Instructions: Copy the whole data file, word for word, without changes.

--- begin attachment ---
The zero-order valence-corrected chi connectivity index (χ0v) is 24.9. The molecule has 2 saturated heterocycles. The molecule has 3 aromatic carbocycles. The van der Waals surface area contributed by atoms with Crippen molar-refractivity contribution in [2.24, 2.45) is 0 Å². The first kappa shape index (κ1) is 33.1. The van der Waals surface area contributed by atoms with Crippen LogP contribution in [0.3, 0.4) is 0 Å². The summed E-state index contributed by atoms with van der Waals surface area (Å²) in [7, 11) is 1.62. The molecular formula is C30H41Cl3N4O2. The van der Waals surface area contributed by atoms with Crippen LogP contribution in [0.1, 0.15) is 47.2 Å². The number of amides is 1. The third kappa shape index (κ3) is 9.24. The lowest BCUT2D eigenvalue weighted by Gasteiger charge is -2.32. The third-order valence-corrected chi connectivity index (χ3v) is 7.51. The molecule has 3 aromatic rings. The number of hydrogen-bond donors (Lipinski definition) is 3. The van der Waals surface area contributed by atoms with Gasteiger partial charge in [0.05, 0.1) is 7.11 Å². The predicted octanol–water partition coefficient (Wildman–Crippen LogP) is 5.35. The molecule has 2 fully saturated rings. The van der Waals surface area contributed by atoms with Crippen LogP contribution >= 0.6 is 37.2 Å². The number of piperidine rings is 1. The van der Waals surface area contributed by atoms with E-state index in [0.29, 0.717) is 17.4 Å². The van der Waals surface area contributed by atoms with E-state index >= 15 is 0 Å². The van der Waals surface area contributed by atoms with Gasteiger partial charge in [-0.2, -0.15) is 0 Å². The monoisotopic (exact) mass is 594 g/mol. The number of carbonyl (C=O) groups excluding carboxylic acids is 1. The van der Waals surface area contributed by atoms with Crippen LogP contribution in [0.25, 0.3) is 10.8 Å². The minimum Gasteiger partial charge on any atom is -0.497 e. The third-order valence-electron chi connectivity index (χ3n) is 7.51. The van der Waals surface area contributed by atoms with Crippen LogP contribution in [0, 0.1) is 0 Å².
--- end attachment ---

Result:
The zero-order valence-corrected chi connectivity index (χ0v) is 24.9. The molecule has 2 saturated heterocycles. The molecule has 3 aromatic carbocycles. The van der Waals surface area contributed by atoms with Crippen molar-refractivity contribution in [2.24, 2.45) is 0 Å². The first kappa shape index (κ1) is 33.1. The van der Waals surface area contributed by atoms with Crippen LogP contribution in [0.3, 0.4) is 0 Å². The summed E-state index contributed by atoms with van der Waals surface area (Å²) in [7, 11) is 1.62. The molecular formula is C30H41Cl3N4O2. The van der Waals surface area contributed by atoms with Crippen LogP contribution in [0.1, 0.15) is 47.2 Å². The number of amides is 1. The third kappa shape index (κ3) is 9.24. The lowest BCUT2D eigenvalue weighted by Gasteiger charge is -2.32. The third-order valence-corrected chi connectivity index (χ3v) is 7.51. The molecule has 3 aromatic rings. The number of hydrogen-bond donors (Lipinski definition) is 3. The van der Waals surface area contributed by atoms with Gasteiger partial charge in [0.05, 0.1) is 7.11 Å². The predicted octanol–water partition coefficient (Wildman–Crippen LogP) is 5.35. The molecule has 2 fully saturated rings. The van der Waals surface area contributed by atoms with Crippen LogP contribution >= 0.6 is 37.2 Å². The number of piperidine rings is 1. The van der Waals surface area contributed by atoms with E-state index in [0.29, 0.717) is 17.4 Å². The van der Waals surface area contributed by atoms with E-state index >= 15 is 0 Å². The van der Waals surface area contributed by atoms with Gasteiger partial charge in [-0.2, -0.15) is 0 Å². The monoisotopic (exact) mass is 594 g/mol. The number of carbonyl (C=O) groups excluding carboxylic acids is 1. The van der Waals surface area contributed by atoms with Crippen LogP contribution in [0.25, 0.3) is 10.8 Å². The minimum Gasteiger partial charge on any atom is -0.497 e. The third-order valence-electron chi connectivity index (χ3n) is 7.51. The van der Waals surface area contributed by atoms with Crippen LogP contribution in [0, 0.1) is 0 Å².